December 2, 2020
by Megan Vaniman

Shift in Oregon Claim Closure Analysis?

As of recently, the Oregon Supreme Court, Court of Appeals, and Workers’ Compensation Board have issued significant decisions relating to closure of Oregon workers’ compensation claims. Overall, these cases indicate a potential larger shift of court and board interpretation of closure rules. Ultimately, what does this mean for claim closure in Oregon?

Claim closure in Oregon can be a frustrating process. The administrative rules require either a statement of medically stationary with no permanent impairment from the attending physician or a qualifying closing report that carefully establishes the permanent impairment related to the compensable conditions. As we all know–these can be hard requirements to meet.

In 2019, the Oregon Supreme Court issued Caren v. Providence. As we all know now, the Caren case changed the analysis related to apportionment of impairment between the compensable condition and preexisting condition. The case established that in order to apportion permanent impairment to preexisting conditions, the carrier had to accept and deny a combined condition. More recently, in Robinette v. SAIF. the Oregon Court of Appeals took this analysis a step further and determined a carrier is on the hook for 100% of permanent impairment even for unrelated conditions if the compensable conditions materially contributed to any of the permanent impairment unless a combined condition acceptance and denial issued.

The Oregon Workers’ Compensation Board has also indicated a shift in their analysis of what findings to use to rate impairment. At closure, the attending physician’s findings (or findings the attending physician has concurred with) are used to rate impairment. If the worker requests reconsideration and an arbiter exam is used, the arbiter’s findings are used to rate impairment unless a preponderance of the evidence establishes findings used by the attending physician are more accurate. OAR 436-035-0007(5). Over the past year or so, the WCB has more frequently relied on the findings from the attending physician rather than the arbiter’s findings. In other words, they are determining the attending physicians findings are more accurate than the arbiters. Based on my analysis of the cases, this is occurring for one major reason. When the time comes to close, carriers and closure specialists do their due diligence to obtain closure information required by the rules. Specific questions are asked and specific range of motion findings are obtained. When reports come back insufficient from attending physician or consulting closing physicians, the discrepancies are addressed before claim closure. Arbiters are asked a series of specific questions from the Appellate Review Unit. However, often times their reports are not detailed. The ARU often requests clarification from the arbiters but because there are statutory timelines to issue reconsideration order, the responses may not be received in time. If the clarification is not obtained, the WCB is more likely to rely on the more detailed findings from the attending physician.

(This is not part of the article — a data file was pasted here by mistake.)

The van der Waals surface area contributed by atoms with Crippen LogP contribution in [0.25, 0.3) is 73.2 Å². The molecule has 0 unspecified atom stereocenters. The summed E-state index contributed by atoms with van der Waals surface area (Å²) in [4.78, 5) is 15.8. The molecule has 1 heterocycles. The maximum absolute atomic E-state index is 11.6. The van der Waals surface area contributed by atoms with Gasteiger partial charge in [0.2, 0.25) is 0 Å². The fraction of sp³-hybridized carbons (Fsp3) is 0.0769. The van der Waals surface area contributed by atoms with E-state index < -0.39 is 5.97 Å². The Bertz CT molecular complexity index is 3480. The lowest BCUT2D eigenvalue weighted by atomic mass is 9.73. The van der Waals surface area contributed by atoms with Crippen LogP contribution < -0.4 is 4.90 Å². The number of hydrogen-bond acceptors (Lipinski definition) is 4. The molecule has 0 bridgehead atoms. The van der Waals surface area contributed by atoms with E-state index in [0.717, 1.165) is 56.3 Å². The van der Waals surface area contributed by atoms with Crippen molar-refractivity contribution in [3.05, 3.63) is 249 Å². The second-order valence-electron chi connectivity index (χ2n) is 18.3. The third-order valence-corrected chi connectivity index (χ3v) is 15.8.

What do these three significant findings mean for Oregon workers’ compensation claims? Navigating claim closure is more difficult than ever. Claims need to be carefully evaluated to determine if there is a basis for a combined condition in order to apportion impairment—this may mean going back to your experts again. If there is permanent impairment as a result of the compensable claim, but no evidence of combining, you may be responsible for 100% of impairment. Carriers should continue to seek specific findings from the attending physician in order to close a claim. On reconsideration, if a less than specific arbiter report is received, a carrier can reach out to the ARU to request clarification of the findings. Bringing up the issue to the ARU may result in a cleaner record. Even if the report is not received in time for the reconsideration proceedings, it may be admitted into evidence if the reconsideration is appealed.

Claim closure will continue to be frustrating in Oregon. If you have any questions regarding closing claims or need assistance, you can contact me at or 503-595-6107.